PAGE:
Calgary-born soprano Aviva Fortunata, an alumnae of the Canadian Opera Company‘s Ensemble Studio (2013-2016), makes her role and company debut with Sarasota Opera singing Elvira in Verdi‘s Ernani (March 11-26), alongside tenor Rafael Davila (Ernani), baritone Ricardo José Rivera (Don Carlo), bass Mariano Buccino (Don Ruy Gomez de Silva), soprano Elizabeth Novella (Giovanna), tenor Levi Hamlin (Don Riccardo) and bass-baritone Eric McConnell (Jago).
In the fall, she covered Elettra in The Metropolitan Opera‘s Idomeneo; coming up she also covers Donna Anna in their new production of Don Giovanni (May 5-June 2). When she stepped in last-minute to cover the title role in Dallas Opera’s production of Norma in 2017, the performance became a career-defining moment for her.
Tickets are now on sale for Ernani.
When was your first singing lesson and with whom?
My first singing lesson was at age 5 in Calgary with Christine Ernst. All I wanted to sing was Anne of Green Gables (full disclosure—that is still true).
Drink of choice?
A Sazerac from Commander’s Palace.
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Favourite city that you’ve worked in?
Berlin is an amazing city to work and live in, full of history and also very modern.
Top 3 favourite composers
Verdi, Rachmaninov, and Strauss.
What’s your favourite opera house?
Teatro La Fenice in Venice.
Which opera role do you want to be singing right now?
Desdemona in Verdi’s Otello.
Which opera role do you want to be singing in 10 years?
Who is a singer you admire that is currently working?
Elza van den Heever.
Who is a singer you admired from the past?
Anita Cerquetti—her career was like a firework, it exploded and faded quickly, but makes me long to know what else she could have accomplished.
What’s the funniest thing that has happened to you on stage?
A soprano sent me mid-performance (I was playing her maid) to search her dressing room for a VERY crucial prop she’d forgotten. I eventually found it—in her purse!
What’s your favourite thing about singing with an orchestra?
When it’s going well, you breathe together and perform like one organism, feeding off of each other.
Are there more musicians in your family?
My father played clarinet professionally in orchestras from the age of 14 but did not pursue music after high school. My mother studied singing with the magnificent Norma Piper Pocaterra (please read “The Diva and the Rancher“!), while my younger brother minored in classical guitar, and my older brother never met an accordion or euphonium he didn’t like. Suffice it to say, we are a family of music-lovers!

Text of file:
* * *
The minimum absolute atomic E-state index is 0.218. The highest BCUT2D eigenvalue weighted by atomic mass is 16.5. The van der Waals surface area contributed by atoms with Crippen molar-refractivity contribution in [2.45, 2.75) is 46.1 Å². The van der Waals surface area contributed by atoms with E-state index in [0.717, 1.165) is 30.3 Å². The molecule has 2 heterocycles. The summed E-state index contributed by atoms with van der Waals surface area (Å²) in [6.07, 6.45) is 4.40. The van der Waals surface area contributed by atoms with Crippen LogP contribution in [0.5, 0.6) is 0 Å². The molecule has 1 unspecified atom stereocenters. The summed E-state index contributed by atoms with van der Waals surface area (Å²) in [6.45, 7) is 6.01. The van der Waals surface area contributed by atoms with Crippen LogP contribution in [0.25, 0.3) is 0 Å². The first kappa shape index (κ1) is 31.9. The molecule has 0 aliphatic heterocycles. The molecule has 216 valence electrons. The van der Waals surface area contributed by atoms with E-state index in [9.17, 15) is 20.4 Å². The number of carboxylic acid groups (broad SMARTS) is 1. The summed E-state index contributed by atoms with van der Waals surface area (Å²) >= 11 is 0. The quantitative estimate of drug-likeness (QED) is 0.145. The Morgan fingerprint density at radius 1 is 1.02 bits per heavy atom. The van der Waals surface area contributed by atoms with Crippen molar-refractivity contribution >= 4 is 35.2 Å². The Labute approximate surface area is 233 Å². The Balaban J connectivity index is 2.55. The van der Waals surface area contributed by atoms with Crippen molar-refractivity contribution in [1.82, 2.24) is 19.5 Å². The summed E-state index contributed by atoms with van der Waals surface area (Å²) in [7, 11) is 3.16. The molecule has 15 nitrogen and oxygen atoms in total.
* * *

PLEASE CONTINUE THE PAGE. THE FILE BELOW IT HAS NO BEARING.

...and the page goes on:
What’s your favourite movie?
I cycle between Singing in the Rain, Sister Act (1 and 2), and Cabaret.
What’s your favourite non-classical band?
Lately, I am listening to a lot of Jacques Brel.
What’s the luckiest thing that has ever happened to you?
Being gifted with endlessly supportive and loving parents.
What’s the best thing about being an opera artist?
The fact that no two performances can ever be the same. It is a live art form of collaboration, there is always something new to enjoy or discover every time you are on stage.
Which album did you listen to last?
Stan Rogers, “Home in Halifax”.
What book are you reading at the moment?
A good friend just lent me “Untamed” by Glennon Doyle—highly recommend!
What’s your guilty pleasure?
Below Deck Sailing Yacht (team Gary-Daisy all the way!)
Do you sing in the shower?
No, but I sing in the car. Only belting, often Celine Dion.
What is the best advice you have ever been given?
My teacher, Wendy Nielsen, advised me to keep an audition journal—what I wore, what I sang, who I sang for, and later I come back and fill in any feedback I received. Sometimes I read my earliest entries to remind myself how far I’ve come, or wonder—what was I thinking?!
What is something most people don’t know about you?
That at any given moment, I am likely thinking about the Murder She Wrote/Magnum PI crossover episodes.
If you could be stuck in an elevator with one person, who would it be?
Dolly Parton, hands down.
What is the first thing you would do if you won the lottery?
Bring Anne of Green Gables to Broadway (I told you, I’m obsessed)
Do you believe in fate?
I absolutely do, I think everything works out the way it should even if you can’t see it in the moment.
What does it mean to be brave with music?
Being brave in music is daring to make your own choices, and coming up with new ideas even if it isn’t the way “everyone else” does it. But somehow, sometimes being brave is also trusting someone else’s ideas even if they take you far out of your comfort zone.
LEARN MORE ABOUT AVIVA
VISIT HER WEBSITE
Aviva Fortunata © Shayne Gray
Aviva Fortunata as Elvira in Sarasota Opera’s Ernani © Sarasota Opera
March 11-26, 2023
RAFAEL DAVILA / RICARDO JOSÉ RIVERA / DON RUY GOMEZ DE SILVA /
AVIVA FORTUNATA / ELIZABETH NOVELLA / LEVI HAMLIN / ERIC MCCONNELL
The bandit Ernani has lost his land, wealth, and title, and faces competing suitors, including the king, as he pursues his true love, Elvira. One of the greatest of Verdi’s early works encompasses love, honor, and tragedy with passionate choruses, emotional arias, and a stirring score.
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